Romney-Ryan might have an easier time attacking Obama Medicare cuts if their own weren't even bigger
The Obama Administration is pulling the plug on CLASS, the long-term insurance program within the Affordable Care Act. The announcement came late Friday, most likely because administration officials hoped to bury the news. They did not succeed, as Republicans and their supporters were all over it. Here, for example, was Senator John Thune of South Dakota: After ignoring repeated warnings from my Republican colleagues and me about the fiscal solvency of the CLASS Act, the Obama Administration jammed Obamacare through Congress in order to score a political win.
Here is my latest column for Kaiser Health News: Two weeks ago, before a lower federal judge in Florida declared the Affordable Care Act unconstitutional, another relatively obscure government figure generated news about health care reform.
The most effective Republican arguments about health care reform lately have been about procedure, not policy. Over and over again, Republicans have accused Democrats of making shady backroom deals, of twisting the legislative process, and of trying to foist a secret plan on the country. From the looks of things, the attacks are working. In December and January, Scott Brown made many of these allegations in his successful run for the U.S. Senate.
Harold Pollack is a professor at the University of Chicago School of Social Service Administration and Special Correspondent for The Treatment I’ve written before on the CLASS (Community Living Assistance Services and Supports) Act, an important but costly and complex disability provision in health reform. CLASS’s future may be determined this week. For the uninitiated, CLASS is a voluntary program in which workers can pay a monthly premium which would entitle them to monthly cash payments in the event of disability.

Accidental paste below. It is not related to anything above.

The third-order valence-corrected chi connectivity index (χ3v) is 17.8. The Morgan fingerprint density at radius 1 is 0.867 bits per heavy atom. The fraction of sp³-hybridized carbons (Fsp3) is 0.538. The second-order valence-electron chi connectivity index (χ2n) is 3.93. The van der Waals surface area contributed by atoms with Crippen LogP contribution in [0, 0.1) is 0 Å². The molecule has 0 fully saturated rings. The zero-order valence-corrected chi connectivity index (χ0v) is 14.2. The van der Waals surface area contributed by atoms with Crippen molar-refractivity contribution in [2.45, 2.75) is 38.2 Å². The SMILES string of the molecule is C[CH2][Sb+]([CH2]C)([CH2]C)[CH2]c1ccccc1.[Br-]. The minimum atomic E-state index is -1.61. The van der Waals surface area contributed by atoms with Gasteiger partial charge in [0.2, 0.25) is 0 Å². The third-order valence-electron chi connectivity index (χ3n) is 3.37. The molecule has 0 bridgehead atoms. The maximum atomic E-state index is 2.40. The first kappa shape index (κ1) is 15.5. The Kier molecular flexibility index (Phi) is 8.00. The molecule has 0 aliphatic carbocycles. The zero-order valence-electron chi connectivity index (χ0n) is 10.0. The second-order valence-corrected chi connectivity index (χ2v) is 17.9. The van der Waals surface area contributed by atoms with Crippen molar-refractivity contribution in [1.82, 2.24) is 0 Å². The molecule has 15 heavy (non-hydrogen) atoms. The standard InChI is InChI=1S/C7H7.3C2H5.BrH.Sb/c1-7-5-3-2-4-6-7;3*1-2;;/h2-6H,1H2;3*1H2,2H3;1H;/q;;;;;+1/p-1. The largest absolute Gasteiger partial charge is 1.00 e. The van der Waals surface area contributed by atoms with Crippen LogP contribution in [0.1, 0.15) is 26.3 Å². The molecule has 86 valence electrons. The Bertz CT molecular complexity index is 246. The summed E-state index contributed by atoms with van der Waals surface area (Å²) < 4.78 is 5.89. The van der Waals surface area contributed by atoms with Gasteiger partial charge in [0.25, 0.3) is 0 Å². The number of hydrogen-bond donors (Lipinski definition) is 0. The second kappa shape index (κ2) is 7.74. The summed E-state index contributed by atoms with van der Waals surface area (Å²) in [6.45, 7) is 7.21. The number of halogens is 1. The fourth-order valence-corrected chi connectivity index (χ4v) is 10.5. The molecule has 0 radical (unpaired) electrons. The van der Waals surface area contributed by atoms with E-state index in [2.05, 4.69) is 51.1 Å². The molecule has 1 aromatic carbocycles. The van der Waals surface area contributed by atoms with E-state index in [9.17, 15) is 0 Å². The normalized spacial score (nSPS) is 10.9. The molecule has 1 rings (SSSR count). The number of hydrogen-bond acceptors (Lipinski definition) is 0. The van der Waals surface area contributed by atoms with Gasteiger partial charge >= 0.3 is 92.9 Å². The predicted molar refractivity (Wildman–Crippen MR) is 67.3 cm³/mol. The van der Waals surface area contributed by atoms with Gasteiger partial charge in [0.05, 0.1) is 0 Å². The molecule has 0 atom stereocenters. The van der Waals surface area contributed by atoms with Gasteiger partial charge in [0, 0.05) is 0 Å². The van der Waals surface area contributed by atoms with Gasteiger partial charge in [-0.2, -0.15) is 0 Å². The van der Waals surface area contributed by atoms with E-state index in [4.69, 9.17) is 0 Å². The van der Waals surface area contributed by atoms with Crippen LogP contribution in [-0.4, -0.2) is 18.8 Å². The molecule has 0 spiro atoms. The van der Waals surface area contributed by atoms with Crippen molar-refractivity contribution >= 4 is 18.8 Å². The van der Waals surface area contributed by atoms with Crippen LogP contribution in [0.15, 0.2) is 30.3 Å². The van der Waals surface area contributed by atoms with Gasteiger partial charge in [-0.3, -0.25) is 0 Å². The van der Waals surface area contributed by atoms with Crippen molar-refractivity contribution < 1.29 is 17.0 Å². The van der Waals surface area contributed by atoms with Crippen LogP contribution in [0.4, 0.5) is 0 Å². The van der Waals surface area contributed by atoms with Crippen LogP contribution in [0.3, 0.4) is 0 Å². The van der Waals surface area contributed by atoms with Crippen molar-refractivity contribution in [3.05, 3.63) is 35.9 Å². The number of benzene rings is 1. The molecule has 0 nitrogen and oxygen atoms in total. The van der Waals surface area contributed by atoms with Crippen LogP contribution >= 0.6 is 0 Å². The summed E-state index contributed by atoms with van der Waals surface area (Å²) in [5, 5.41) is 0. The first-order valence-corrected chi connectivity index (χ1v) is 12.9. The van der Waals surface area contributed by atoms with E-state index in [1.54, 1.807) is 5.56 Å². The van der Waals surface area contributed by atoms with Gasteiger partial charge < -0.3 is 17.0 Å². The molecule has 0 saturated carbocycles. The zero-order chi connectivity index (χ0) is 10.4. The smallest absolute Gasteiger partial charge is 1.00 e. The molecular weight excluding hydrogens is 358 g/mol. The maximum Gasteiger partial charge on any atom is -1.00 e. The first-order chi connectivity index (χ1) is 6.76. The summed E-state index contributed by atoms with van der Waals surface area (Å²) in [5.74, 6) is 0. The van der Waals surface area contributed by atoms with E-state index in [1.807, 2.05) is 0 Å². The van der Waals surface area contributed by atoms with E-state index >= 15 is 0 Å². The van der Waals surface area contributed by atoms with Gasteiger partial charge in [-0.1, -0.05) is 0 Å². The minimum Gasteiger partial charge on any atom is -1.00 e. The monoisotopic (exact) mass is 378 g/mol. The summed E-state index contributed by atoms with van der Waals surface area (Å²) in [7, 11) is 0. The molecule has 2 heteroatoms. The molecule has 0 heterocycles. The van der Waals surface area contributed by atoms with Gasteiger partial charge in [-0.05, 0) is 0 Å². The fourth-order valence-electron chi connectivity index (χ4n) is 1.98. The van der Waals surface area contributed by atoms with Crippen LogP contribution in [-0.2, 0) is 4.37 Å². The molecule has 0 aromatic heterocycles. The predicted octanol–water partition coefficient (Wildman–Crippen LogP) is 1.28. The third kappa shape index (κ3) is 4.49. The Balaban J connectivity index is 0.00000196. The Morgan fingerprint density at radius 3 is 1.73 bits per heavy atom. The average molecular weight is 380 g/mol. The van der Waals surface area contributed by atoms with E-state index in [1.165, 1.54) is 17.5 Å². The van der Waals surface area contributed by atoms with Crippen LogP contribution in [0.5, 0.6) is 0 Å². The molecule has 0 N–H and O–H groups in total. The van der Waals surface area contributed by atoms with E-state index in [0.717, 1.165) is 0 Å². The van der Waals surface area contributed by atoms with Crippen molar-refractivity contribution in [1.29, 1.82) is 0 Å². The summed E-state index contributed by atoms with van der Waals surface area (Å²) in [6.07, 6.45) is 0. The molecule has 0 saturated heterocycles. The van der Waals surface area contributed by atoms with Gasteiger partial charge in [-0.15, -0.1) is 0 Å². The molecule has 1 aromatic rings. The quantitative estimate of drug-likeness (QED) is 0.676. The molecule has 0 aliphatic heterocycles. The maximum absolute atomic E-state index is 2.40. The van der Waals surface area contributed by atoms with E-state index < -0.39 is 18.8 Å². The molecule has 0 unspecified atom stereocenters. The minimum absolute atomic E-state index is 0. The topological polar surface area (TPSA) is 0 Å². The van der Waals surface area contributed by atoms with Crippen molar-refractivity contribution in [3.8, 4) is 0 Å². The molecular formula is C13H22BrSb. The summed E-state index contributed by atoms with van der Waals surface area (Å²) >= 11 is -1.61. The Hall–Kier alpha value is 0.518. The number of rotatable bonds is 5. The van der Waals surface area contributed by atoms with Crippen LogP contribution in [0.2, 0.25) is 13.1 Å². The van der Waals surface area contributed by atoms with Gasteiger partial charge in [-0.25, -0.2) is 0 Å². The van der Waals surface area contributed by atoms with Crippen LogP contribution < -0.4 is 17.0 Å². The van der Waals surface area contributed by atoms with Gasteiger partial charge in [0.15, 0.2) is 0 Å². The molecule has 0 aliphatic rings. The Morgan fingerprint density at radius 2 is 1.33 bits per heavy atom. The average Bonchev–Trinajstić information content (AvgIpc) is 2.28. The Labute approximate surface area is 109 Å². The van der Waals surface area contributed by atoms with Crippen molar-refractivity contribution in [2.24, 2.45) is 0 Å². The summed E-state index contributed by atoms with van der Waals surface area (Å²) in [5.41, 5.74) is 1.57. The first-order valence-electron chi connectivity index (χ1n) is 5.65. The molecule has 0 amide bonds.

Last summer, President Bush and the Republican congressional leadership had a problem. The legislative linchpin of the president's reelection effort, a bill to add prescription-drug coverage to Medicare, lacked the votes in Congress, where conservative Republicans were chafing at the expense. GOP leaders finally secured a bare majority by consenting to the demands of 13 Republican House members, who agreed to vote yes if the cost would not exceed $400 billion over ten years.